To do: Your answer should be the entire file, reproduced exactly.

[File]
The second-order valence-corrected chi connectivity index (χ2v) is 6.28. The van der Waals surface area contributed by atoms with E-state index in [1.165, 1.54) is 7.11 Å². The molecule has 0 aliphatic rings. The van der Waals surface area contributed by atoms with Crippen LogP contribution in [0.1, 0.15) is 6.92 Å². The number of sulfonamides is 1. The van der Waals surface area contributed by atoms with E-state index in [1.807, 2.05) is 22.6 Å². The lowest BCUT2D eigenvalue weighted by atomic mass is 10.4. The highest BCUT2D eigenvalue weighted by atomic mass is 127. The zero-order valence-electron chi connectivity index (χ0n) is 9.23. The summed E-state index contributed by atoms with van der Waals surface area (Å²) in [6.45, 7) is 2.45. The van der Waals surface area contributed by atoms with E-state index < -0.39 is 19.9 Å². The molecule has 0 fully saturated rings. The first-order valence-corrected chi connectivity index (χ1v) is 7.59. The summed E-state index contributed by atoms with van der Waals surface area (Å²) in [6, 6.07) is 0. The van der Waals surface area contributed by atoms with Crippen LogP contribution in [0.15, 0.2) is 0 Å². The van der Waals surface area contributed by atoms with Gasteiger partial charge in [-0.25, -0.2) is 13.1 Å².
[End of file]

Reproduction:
The second-order valence-corrected chi connectivity index (χ2v) is 6.28. The van der Waals surface area contributed by atoms with E-state index in [1.165, 1.54) is 7.11 Å². The molecule has 0 aliphatic rings. The van der Waals surface area contributed by atoms with Crippen LogP contribution in [0.1, 0.15) is 6.92 Å². The number of sulfonamides is 1. The van der Waals surface area contributed by atoms with E-state index in [1.807, 2.05) is 22.6 Å². The lowest BCUT2D eigenvalue weighted by atomic mass is 10.4. The highest BCUT2D eigenvalue weighted by atomic mass is 127. The zero-order valence-electron chi connectivity index (χ0n) is 9.23. The summed E-state index contributed by atoms with van der Waals surface area (Å²) in [6.45, 7) is 2.45. The van der Waals surface area contributed by atoms with E-state index < -0.39 is 19.9 Å². The molecule has 0 fully saturated rings. The first-order valence-corrected chi connectivity index (χ1v) is 7.59. The summed E-state index contributed by atoms with van der Waals surface area (Å²) in [6, 6.07) is 0. The van der Waals surface area contributed by atoms with Crippen LogP contribution in [0.15, 0.2) is 0 Å². The van der Waals surface area contributed by atoms with Gasteiger partial charge in [-0.25, -0.2) is 13.1 Å².